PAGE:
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Monday, 21 January 2013

Tragedy That Is The Prisoner

    I have often thought that at times ‘the Prisoner’ is something of a tragic play. It may be an ordeal for No.6, yet there are those who do not come off so lightly.

No.9 for example, according to her she has been used by everyone from the helicopter pilot to No.6! However I suppose that would all depend on how much of her story you believe, as she was first assigned to Cobb, and then to No.6. Certainly No.9 is a pawn used in No.2’s game, and apparently by any No.2 who happens to come along. There is a real-life tragedy here, because the actress Virginia Maskell who played No.9 is rumoured to have committed suicide in January 1968. She died from an overdose of barbiturates combined with the effects of hypothermia. She was found in a wood suffering from the effects of both these conditions, where she apparently died 10 hours later. She had been in hospital for six weeks suffering from a nervous breakdown.
    Number 2 cuts a very tragic figure by the end of ‘A B and C’. He was over confident, he underestimated No.6 which allowed No.6 to turn the tables on him, revealing to be “C”. This leaves No.2 a broken man. There is a headline of The Tally Ho which asks the question “Is No.2 Fit for Further Term?” which refers not to his ability, but to the question of his health. The fact that the man suffers from a stomach ulcer. But surely his failure is not all of his doing, the doctor No.14 must bear some of the blame. But sadly it’s No.2 who must pay for the failure. What’s more, things can only get much worse for this particular No.2!
  This is Madam Professor, her husband she described as a teacher, he teaches. And she is the artist who organised art seminars in the Village, although her presence there was chiefly to see to it her husband kept working for the Village during the experiment of Speedlearn. She would talk her husband into doing anything to keep him alive. And of course there was the threat to her, if the Professor did not keep up the work of his lectures! But in the end the tragedy here is, that due to the death of her husband she has been left a widow and alone, to live out the rest of her life in the Village! Perhaps her only sustenance in her grief, might be to carry on with her art seminars.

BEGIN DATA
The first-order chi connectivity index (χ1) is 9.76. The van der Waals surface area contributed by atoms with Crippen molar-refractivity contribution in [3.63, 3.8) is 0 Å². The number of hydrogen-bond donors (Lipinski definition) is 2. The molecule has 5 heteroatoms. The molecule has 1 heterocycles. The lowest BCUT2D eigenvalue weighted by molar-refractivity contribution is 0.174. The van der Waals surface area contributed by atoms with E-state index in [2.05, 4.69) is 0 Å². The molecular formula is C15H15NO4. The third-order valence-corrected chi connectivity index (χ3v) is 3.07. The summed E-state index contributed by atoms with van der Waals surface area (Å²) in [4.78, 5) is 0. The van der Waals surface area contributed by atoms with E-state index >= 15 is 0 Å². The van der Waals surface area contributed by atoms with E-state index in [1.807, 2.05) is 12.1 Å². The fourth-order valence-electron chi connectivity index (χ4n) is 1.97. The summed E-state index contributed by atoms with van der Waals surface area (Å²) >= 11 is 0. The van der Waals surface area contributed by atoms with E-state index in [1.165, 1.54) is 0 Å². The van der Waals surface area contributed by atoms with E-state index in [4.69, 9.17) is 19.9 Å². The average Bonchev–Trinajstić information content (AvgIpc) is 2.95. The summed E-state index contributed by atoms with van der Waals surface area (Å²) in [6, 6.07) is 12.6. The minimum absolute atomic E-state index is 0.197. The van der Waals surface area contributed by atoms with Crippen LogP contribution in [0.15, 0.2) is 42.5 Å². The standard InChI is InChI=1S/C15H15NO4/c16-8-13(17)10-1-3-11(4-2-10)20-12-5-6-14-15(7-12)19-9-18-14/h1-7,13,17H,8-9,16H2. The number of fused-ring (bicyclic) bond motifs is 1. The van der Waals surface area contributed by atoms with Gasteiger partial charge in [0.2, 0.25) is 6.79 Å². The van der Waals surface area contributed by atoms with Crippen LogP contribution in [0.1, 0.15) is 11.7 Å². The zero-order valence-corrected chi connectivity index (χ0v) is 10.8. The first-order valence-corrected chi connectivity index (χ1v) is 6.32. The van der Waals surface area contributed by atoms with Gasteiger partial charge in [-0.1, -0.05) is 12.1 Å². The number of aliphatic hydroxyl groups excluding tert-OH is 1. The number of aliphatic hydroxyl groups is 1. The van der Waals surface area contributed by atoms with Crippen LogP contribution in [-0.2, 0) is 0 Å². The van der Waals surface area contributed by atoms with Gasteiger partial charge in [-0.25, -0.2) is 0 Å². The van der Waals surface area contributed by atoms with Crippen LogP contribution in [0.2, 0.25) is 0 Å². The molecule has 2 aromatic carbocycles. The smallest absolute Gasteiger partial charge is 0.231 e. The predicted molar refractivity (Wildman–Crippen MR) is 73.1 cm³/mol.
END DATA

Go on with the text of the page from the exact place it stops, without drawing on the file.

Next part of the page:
Roland Walter Dutton as the Court Jester cuts a real tragic figure. The Doctor-No.40 was attempting to gain all the information Dutton knew via medical experimentation. But due to Dutton’s reluctance to go further in giving any more information away, the doctor went too far with his experiments leaving Roland Walter Dutton a brainwashed imbecile! The tragedy being that Dutton didn’t have access to the vital information, but it would seem that in his enthusiasm for medical experimentation, the doctor had chosen not to believe him.
  
  ‘Hammer Into Anvil’ is a double tragedy. No.73 was brought to the Village because they could not find her husband. The idea being to make 73 tell No.2 where her husband is, so that they could abduct him to the Village. But life in the Village did not suit 73, as once she attempted to commit suicide by slashing her wrists, and finally driven to commit that act by No.2, thus jumping to her death through a hospital window. No.2 is a weak link in the chain of command waiting to be broken. And yet judging by this telephone conversation
    "Number 2..... Yes sir. Yes sir..... yes sir everything's under control..... No sir. No problems....Assistance?.... No, no sir, I can manage........ Yes sir of course....be seeing you.” Although we only hear one side of the conversation, it’s obvious that No.1 has concerns about this No.2’s ability. So why not intervene further? Perhaps No.1 saw the weakness in No.2, and thought it a fair test for No.6 to break the man!

Be seeing you

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